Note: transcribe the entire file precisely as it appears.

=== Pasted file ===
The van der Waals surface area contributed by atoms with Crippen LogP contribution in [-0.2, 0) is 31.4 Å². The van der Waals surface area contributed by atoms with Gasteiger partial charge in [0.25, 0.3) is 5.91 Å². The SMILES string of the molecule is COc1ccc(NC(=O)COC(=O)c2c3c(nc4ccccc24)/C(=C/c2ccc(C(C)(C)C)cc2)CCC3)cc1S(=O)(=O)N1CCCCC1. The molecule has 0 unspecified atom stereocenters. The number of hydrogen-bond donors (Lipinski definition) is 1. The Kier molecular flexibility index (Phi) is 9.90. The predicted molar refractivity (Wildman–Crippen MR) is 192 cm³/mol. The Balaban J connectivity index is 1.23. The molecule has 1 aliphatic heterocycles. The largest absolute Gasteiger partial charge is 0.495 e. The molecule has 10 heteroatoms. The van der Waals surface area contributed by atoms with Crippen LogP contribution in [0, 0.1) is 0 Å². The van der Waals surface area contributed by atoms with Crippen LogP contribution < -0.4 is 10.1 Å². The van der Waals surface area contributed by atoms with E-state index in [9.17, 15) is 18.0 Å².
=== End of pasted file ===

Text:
The van der Waals surface area contributed by atoms with Crippen LogP contribution in [-0.2, 0) is 31.4 Å². The van der Waals surface area contributed by atoms with Gasteiger partial charge in [0.25, 0.3) is 5.91 Å². The SMILES string of the molecule is COc1ccc(NC(=O)COC(=O)c2c3c(nc4ccccc24)/C(=C/c2ccc(C(C)(C)C)cc2)CCC3)cc1S(=O)(=O)N1CCCCC1. The molecule has 0 unspecified atom stereocenters. The number of hydrogen-bond donors (Lipinski definition) is 1. The Kier molecular flexibility index (Phi) is 9.90. The predicted molar refractivity (Wildman–Crippen MR) is 192 cm³/mol. The Balaban J connectivity index is 1.23. The molecule has 1 aliphatic heterocycles. The largest absolute Gasteiger partial charge is 0.495 e. The molecule has 10 heteroatoms. The van der Waals surface area contributed by atoms with Crippen LogP contribution in [0, 0.1) is 0 Å². The van der Waals surface area contributed by atoms with Crippen LogP contribution < -0.4 is 10.1 Å². The van der Waals surface area contributed by atoms with E-state index in [9.17, 15) is 18.0 Å².